AMD bets on AI chips amid 94pc profit plunge

2 Aug 2023

Image: © JHVEPhoto/

AMD plans to ramp up production of its AI accelerator chips and plans to design specific semiconductors to bypass US export issues with China.

US semiconductor giant Advanced Micro Devices – AMD – has shared a strong forecast for the year, despite issues in its latest quarterly results.

The company’s second fiscal quarter saw revenue reach $5.35bn, a drop of 18pc compared to the same period last year. Operating income dropped by 104pc, leading to a loss of $20m, while AMD’s net income was only $27m for the quarter.

This is a drop in net income of 94pc, mirroring the issues other semiconductor companies are facing. Samsung recently shared a similar quarterly plunge to its income.

Despite the results, shares for AMD have risen, largely due to the company’s plans for the rest of 2023. The company plans to ramp up production of its MI300 AI accelerator chips in the fourth quarter of 2023, according to AMD chair and CEO Dr Lisa Su.

“Our AI engagements increased by more than seven times in the quarter as multiple customers initiated or expanded programs supporting future deployments of Instinct accelerators at scale,” Su said.

Accelerator chips are semiconductors that are designed to support the vast amounts of data required for AI. The increased production could see AMD challenge companies such as Nvidia in the AI semiconductor market.

In an earnings call, Su also said AMD plans to design AI chips specifically for the Chinese market, in order to comply with US export rules. The US imposed restrictions last year to prevent advanced technology from being used for military applications in both Russia and China.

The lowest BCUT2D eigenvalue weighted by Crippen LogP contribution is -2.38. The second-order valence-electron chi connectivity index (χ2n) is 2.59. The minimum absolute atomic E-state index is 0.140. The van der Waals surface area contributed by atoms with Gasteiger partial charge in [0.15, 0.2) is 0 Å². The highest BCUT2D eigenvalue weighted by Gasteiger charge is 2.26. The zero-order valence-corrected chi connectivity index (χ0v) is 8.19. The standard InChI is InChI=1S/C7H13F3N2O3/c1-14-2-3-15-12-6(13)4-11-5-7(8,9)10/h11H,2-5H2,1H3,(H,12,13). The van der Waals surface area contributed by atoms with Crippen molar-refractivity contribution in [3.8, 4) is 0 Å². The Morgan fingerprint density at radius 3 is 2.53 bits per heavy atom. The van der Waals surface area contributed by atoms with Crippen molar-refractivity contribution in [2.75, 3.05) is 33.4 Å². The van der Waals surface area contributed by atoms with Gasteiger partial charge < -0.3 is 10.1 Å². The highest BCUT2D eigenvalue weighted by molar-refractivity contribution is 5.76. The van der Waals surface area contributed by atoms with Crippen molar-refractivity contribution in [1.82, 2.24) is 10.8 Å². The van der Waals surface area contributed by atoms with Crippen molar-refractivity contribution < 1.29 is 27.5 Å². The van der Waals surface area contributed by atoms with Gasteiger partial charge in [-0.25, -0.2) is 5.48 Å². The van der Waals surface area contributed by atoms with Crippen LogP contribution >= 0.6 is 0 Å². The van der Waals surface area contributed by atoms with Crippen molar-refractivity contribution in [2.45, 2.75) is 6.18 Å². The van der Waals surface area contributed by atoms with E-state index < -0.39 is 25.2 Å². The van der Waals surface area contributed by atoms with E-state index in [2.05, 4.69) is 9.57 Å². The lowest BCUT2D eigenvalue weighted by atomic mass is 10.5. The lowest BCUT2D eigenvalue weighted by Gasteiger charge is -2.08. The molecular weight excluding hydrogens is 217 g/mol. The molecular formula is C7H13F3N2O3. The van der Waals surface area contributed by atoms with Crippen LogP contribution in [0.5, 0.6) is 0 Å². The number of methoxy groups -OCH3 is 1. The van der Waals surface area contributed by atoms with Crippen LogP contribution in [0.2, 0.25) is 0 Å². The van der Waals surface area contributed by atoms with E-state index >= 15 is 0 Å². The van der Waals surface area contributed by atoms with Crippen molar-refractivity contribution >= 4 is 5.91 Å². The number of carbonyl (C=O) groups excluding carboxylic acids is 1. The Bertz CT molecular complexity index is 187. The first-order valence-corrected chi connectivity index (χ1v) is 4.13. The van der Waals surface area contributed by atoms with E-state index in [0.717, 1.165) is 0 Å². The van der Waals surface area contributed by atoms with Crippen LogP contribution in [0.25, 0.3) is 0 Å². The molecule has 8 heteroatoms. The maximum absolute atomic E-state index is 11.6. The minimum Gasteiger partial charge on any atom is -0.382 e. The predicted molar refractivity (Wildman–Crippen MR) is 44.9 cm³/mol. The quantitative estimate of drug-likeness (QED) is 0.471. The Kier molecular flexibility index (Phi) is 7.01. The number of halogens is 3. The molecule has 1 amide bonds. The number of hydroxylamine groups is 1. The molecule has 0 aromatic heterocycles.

“China is a very important market for us, certainly across our portfolio, as we think about certainly the accelerator market. Our plan is to of course be fully compliant with US export controls, but we do believe there’s an opportunity to develop product for our customer set in China that is looking for AI solutions and we’ll continue to work in that direction,” Su said.

From shortage to chip glut

The semiconductor sector faced a supply shortage in recent years, raising fears due to how vital these components are for various products and industries.

Many companies began stockpiling chips to build up their inventories during this shortage, while efforts were made to increase supply and make the sector more resilient. The EU recently approved the Chips Act to boost its global share of chip production and make the bloc more resilient to future supply chain issues.

Unfortunately, the global economy has entered a crunch period. Demand for certain chip-related products has died down, while many consumers and businesses have tightened their spending. This shift in demand has led to a glut in the global market.

Despite this, many semiconductor manufacturers expect the market to recover later this year, while others continue to invest heavily to meet future demand.

AMD plans to invest roughly $400m in India over the next five years, while TSMC is building chip factories in the US and other countries.

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Leigh Mc Gowran is a journalist with Silicon Republic